Tuesday, December 23, 2008

Disbarred By Default

An attorney who had been suspended in May for failing to respond to complaints against him was disbarred by the New York Appellate Division for the Second Judicial Department:

The petition contains one charge of professional misconduct alleging that the respondent failed to cooperate with three investigations into allegations of his professional misconduct. Notwithstanding efforts to effect service upon the respondent as authorized by this Court in the order to show cause dated January 17, 2008, the respondent has failed to file an answer as directed by the Court's decision and order on motion dated March 27, 2008. Accordingly, he is in default and the charge against him must be deemed established.

The Grievance Committee thereupon moves for an order adjudicating the respondent in default, deeming the charge established, and directing that the respondent, a suspended attorney, be disciplined upon the charge set forth in the petition. Although served with this motion by mailing copies to the three aforementioned residences and affixing copies to the front door of each of those premises, the respondent failed to reply.

Significantly, the respondent failed to submit any opposition to the Grievance Committee's earlier motion, inter alia, to suspend him. He is, thus, in default.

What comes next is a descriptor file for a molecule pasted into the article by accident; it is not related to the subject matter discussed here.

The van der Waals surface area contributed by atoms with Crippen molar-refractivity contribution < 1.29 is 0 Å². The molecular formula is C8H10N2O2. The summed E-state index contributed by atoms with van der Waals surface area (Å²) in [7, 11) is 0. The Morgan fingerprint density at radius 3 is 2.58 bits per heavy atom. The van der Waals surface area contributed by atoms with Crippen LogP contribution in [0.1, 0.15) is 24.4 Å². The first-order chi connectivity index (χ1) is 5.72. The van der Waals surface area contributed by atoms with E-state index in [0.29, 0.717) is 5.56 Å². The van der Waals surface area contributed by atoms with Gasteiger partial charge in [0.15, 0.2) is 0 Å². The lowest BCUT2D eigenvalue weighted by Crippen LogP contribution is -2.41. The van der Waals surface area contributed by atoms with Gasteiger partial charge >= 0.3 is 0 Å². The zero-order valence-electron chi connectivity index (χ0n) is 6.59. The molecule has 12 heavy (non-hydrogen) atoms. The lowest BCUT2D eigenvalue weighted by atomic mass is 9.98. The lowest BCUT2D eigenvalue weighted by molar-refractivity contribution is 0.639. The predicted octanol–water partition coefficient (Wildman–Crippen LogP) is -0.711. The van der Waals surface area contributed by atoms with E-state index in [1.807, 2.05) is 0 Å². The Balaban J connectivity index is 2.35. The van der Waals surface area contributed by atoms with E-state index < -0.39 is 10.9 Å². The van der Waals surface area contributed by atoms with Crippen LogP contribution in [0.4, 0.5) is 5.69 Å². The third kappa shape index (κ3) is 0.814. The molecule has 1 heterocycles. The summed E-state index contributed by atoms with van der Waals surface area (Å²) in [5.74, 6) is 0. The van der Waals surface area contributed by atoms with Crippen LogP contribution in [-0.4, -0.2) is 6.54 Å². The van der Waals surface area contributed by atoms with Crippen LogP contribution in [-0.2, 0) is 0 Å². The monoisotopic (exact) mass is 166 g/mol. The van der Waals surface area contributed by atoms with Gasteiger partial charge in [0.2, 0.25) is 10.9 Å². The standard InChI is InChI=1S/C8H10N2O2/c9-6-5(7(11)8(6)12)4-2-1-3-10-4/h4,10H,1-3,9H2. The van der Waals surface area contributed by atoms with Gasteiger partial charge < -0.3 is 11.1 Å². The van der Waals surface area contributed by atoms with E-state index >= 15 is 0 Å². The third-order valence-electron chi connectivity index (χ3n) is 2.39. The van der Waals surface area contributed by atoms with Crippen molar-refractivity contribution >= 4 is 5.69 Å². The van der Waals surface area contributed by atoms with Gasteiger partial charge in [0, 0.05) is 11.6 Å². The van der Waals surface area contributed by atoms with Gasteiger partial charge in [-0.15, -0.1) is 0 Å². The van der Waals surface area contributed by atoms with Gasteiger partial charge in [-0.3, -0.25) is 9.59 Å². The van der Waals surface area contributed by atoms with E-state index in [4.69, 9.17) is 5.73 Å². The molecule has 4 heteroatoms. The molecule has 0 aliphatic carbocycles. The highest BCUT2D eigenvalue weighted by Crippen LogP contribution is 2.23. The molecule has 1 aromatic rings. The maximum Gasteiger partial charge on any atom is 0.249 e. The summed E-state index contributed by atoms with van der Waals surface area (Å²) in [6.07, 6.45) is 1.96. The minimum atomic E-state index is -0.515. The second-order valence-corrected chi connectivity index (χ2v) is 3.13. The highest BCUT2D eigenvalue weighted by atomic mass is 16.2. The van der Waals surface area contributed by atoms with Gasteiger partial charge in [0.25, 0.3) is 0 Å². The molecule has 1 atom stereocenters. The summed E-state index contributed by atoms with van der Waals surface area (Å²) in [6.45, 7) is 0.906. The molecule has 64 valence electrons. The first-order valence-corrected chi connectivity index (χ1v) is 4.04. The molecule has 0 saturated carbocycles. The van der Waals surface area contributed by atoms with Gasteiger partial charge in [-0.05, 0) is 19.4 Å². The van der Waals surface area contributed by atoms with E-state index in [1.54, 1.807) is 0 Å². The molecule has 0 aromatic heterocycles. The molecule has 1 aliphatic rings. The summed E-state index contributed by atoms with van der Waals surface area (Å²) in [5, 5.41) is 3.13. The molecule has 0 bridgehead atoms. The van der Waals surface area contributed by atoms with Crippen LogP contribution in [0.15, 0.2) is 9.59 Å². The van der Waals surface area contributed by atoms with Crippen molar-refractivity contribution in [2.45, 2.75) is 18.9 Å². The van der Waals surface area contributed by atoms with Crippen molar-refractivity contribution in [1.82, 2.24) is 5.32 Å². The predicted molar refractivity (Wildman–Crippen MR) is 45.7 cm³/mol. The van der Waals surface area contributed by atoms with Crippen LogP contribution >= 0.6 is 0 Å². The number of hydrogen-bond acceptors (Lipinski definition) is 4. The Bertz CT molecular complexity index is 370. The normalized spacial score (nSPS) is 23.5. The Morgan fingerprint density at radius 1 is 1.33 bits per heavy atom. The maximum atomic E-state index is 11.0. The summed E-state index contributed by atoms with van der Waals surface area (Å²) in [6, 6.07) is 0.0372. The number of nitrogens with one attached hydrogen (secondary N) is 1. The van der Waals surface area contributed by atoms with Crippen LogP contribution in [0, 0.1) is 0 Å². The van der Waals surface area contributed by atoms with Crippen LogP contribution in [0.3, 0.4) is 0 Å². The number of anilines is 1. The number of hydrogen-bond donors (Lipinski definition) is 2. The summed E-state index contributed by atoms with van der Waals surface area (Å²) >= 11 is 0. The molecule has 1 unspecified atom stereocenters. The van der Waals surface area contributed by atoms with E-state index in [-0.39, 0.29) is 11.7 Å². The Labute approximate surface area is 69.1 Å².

Accordingly, the Grievance Committee's motion is granted, the charge contained in the petition is deemed established and, effective immediately, the respondent is disbarred and his name is stricken from the roll of attorneys and counselors-at-law.

(Mike Frisch)

http://lawprofessors.typepad.com/legal_profession/2008/12/disbarred-by-de.html

Bar Discipline & Process | Permalink

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Comments

The lawyer was suspended for failing to cooperate with the investigation. The problem is that the court obtained personal jurisdiction over the lawyer by substitute service. There is no evidence that the lawyer was ever aware of the proceeding. While the court can obtain valid jurisdiction via substitute service, the lawyer must actually be aware of the proceeding before he has a duty to cooperate. This should be obvious.

This is a common issue with New York’s proceedings and one I have highlighted before.

Stephen

Posted by: FixedWing | Dec 23, 2008 1:09:16 PM

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